If I must endure sound checks, let me endure them in Vegas. This is not like your crew is traveling with you and needs to get a feel for the room. These guys know their turf. I show up, my guitars, mandolin, well, everything but the harps are tuned and arranged on stands. The harps are unpacked and waiting. The kid, Billy, who tuned up all my other stuff asks I will show him anything he needs to know about tuning a harp. No problem Billy. Since I have two, you can do one. It's easy enough, you just tune each string to the scope and then check them. Final test is to play something. I did "O'Carolan's Quarrel With the Landlord". Billy gets a $20 (although that is not why he did what he did, he was already in line for a share of the previous $50, but cash gratuities are the lubrication of the Vegas machine it's how you say "thank you" or "I care.") Billy asks if he can try tuning them up after the show and I say "of course, if you want to try playing them a little, go ahead with that too." He takes this as an opening for conversation on my equipment. My two electrics are ones that I built myself on the Stratocaster line. I go over the process of ordering the parts online (the only part of the process that is not available to the general public is that I have an old friend who is a Master Builder at Fender who snuck my bodies into their routers and planers) He asks about my strings (I use big, fat, heavy strings) and I say that I prefer the tone quality and durability of the bigger strings and I laughingly add "Plus, as soon as they've tried fingering those cables nobody wants to borrow your guitars much." (technical aside: I will offer up my stringing scheme to anyone who asks in the comments but I go for heavy because you have a more complex tone, greater sustain, and once the strings get set they don't change, so, in trade off for physically harder to manipulate I get vastly better sound and performance, 'nuff said)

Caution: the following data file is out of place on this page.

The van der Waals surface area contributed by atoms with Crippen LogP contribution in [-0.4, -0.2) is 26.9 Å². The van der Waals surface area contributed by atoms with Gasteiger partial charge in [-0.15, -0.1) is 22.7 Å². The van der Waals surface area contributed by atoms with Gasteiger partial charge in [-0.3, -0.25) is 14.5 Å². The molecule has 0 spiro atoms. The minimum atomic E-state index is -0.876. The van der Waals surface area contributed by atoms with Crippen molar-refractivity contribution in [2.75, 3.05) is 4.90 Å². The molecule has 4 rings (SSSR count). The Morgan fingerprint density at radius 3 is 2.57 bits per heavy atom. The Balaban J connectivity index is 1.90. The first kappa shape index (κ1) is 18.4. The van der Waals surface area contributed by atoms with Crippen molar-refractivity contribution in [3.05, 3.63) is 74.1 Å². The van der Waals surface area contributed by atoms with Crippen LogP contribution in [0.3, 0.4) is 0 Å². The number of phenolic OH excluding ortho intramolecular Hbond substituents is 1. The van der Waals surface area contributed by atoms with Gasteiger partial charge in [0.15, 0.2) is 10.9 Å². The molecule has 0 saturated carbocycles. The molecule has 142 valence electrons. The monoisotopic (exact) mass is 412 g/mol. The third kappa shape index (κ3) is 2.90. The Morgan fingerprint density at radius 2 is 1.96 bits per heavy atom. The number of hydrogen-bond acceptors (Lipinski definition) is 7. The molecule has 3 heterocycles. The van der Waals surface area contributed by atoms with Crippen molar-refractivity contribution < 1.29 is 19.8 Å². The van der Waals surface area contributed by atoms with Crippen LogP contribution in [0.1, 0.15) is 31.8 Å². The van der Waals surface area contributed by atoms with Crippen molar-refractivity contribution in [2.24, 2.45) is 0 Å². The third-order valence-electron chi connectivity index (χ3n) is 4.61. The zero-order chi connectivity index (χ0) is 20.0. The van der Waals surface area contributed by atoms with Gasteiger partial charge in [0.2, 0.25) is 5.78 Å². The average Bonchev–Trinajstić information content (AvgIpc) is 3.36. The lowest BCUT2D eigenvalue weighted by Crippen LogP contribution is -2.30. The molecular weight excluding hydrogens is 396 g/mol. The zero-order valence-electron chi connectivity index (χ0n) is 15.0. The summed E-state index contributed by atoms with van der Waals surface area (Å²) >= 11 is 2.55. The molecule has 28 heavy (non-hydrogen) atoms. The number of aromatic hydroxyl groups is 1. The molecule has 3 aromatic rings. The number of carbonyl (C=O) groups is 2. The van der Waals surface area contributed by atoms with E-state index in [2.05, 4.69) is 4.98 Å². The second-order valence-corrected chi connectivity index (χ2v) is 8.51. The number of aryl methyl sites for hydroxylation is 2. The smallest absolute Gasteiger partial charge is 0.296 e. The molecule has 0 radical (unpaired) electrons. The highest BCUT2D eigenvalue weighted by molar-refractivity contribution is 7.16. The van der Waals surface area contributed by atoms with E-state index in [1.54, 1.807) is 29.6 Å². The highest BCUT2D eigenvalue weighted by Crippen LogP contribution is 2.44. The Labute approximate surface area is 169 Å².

The rest of the band shows up and we go for our peaks. This is where we want our loud and fast, this is where we want our ballads, these are the changes from point of style (acoustic v. rock v. blues v. jazzy). We work with them for about 40 minutes and STAR shows up, bleats into the mike for another 10 minutes and we're done. Again, I love Vegas for this part of it. Hell for a musician just might be an eternal sound check. These guys know their room and they know from performances. They hate wasting time as much as we do. I ask Billy when his break is and if he would like to grab some dinner before the show. He says sure, excited to be treated like a human being instead of a cog in the machine. A lot of the crew people you find fall into one of two categories. They are frustrated performers who are biding their time waiting for their big break or they are dedicated techies. I'm not sure where Billy falls in this yet, but I intend to find out over dinner and then treat him accordingly. One thing I have learned over the years is that treating your crew with deference and respect is good business. They don't work for they work with me.